Acetaminophen intake and risk of asthma, hay fever and eczema in early adolescence.Iran J Allergy Asthma Immunol. 2007 Sep; 6(3):143-9.IJ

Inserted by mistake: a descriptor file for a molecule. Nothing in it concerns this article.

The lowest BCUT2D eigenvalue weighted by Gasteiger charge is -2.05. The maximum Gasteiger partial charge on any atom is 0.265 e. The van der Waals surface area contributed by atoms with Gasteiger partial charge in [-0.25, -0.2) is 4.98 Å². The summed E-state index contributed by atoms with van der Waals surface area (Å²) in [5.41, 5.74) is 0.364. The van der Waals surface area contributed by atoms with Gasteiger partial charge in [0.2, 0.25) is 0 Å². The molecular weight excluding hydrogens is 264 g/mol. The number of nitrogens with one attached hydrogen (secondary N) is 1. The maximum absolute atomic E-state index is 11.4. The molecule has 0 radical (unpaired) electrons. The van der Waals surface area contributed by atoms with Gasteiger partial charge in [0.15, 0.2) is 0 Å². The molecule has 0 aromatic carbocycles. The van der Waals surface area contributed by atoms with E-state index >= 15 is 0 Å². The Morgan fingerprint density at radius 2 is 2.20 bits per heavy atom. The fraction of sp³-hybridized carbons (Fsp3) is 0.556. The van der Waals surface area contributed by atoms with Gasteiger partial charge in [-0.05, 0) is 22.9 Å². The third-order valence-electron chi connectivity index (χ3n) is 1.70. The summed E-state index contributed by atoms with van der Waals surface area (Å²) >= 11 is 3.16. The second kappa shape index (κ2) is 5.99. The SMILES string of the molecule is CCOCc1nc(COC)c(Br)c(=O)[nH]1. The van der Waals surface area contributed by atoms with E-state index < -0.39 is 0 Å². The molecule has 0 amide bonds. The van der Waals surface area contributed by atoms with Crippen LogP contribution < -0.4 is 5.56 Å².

A positive association between acetaminophen intake and allergic diseases has recently been reported in developed countries with impaired oxidant/antioxidant balance and promotion of atopy as proposed underlying mechanisms. The aim of the study was to explore the relationship between acetaminophen intake and asthma, hay fever, and eczema in The Republic of Macedonia as a country with acetaminophen intake not physician-controlled, high passive smoke exposure and dietary antioxidant intake, and moderately low prevalence of allergic diseases. Self-reported data obtained through the standardized International Study of Asthma and Allergies in Childhood Phase Three written questionnaires of 3026 adolescents aged 13/14 years from randomly selected schools in Skopje, the capital of Macedonia, were used. The frequency of current acetaminophen intake--both unadjusted and adjusted for confounding factors--was correlated to current and ever-diagnosed asthma, hay fever and eczema by odds ratios (OR, 95% CI) in binary logistic regression. Use of acetaminophen at least once monthly increased the risk of current wheeze (adjusted OR 2.04, 1.31-3.20 p = 0.002), asthma 'ever' (adjusted OR 2.77, 1.06-7.26 p=0.039), current allergic rhinoconjunctivitis (adjusted OR 2.95, 1.79-4.88 p=0.000) and hay fever 'ever' (adjusted OR 2.25, 1.36-3.70 p=0.002). A significant association between frequent acetaminophen intake and atopic eczema and also between infrequent acetaminophen intake and investigated allergic diseases was not established. The findings suggest an increased risk of asthma and hay fever, but not atopic eczema associated with frequent acetaminophen use in a developing country.